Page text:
Former greats and fans last Saturday (4) mourned the failure of Pakistan’s hockey team to qualify for next year’s Olympic Games, describing it the blackest day in the sport once dominated by the country.
Pakistan lost to outsiders Ireland 1-0 in a classification match at the World Hockey League in Antwerp, Belgium, a tournament which serves as a qualifying round for next year’s Olympics in Rio de Janeiro, Brazil.
Pakistan, a three-time Olympic gold medallist and four time world champion in the sport, needed to finish among the top five to harbour any hopes of a place in the Olympics, but lost to France 2-1 on Sunday to end up eighth and bottom of the points table.
Captain Mohammad Imran stepped down after the France game, following in the footsteps of the national selection committee, headed by chief selector Islahuddin Siddiqui, which also resigned from their posts after Pakistan’s dismal performance.
There were also unconfirmed reports that head coach and manager, Shahnaz Sheikh, had also tendered his resignation.
Former great Sami Ullah described the mishap as “the blackest day” in Pakistan hockey, regarded as the country’s national sport despite its obsession with cricket.
“We have ruled Pakistan hockey but this is the darkest moment in our national sport and we can’t mourn it less,” Sami, known as “flying horse” for his speed as a winger, said.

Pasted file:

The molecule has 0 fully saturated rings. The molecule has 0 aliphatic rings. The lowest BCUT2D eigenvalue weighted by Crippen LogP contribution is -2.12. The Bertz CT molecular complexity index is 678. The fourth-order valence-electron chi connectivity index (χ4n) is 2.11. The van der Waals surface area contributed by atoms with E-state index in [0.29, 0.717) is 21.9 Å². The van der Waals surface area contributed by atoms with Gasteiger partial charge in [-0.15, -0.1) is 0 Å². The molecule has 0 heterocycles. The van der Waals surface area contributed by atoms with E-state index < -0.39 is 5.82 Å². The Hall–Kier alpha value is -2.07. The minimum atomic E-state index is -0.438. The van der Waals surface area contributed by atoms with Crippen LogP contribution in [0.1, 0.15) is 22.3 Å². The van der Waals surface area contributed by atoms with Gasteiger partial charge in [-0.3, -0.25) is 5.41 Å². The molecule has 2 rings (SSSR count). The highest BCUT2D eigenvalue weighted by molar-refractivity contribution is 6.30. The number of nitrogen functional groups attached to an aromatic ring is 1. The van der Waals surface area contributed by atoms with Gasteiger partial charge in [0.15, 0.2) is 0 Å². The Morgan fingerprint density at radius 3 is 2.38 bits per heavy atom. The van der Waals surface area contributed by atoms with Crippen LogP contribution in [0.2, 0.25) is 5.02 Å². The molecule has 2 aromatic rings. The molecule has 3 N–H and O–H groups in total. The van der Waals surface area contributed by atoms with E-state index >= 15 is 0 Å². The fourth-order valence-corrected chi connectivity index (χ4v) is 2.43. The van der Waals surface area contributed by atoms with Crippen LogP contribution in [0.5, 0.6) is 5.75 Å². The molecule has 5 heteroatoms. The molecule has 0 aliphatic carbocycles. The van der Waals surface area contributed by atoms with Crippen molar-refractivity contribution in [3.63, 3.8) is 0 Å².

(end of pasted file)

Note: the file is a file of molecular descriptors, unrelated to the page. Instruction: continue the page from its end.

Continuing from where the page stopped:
Sami said the signs were ominous since Pakistan failed to qualify for the World Cup last year and blamed Pakistan Hockey Federation (PHF).
Pakistan’s last international title came in 1994 when they won the World Cup in Sydney.
They finished in last place at the 2010 World Cup held in India, and came eighth in the 2008 Beijing Olympics—their worst ever finish.
Another field hockey stalwart Shahbaz Ahmed also took a swipe at the country’s hockey officials.
“We must get rid of these officials who have been destroying the sport for the last several years,” Ahmed said.
“Alas, we used to cherish field hockey as our pride in international sports which is gone now but we must rebuild rather than mourn,” he added.
Waseem Feroze, Ahmed’s partner on the left wing when Pakistan won the 1994 World Cup, urged the government to put in place a new hockey federation.
“The hockey officials are incompetent and brought disaster on our national sport,” he said.
”(Prime minister) Sharif is the patron of our hockey so he must take notice and take measures to revive the game which we have ruled in the past,” said Basheer.
Fans on the street were also angry.
“This is a disaster for Pakistan hockey,” said Ishtiaq Khan, a shopkeeper in Karachi. “We used to follow hockey with pride but the game is dead now.”
Following the criticism, prime minister Nawaz Sharif, sought an explantation from the hockey federation and sports department for the poor performance.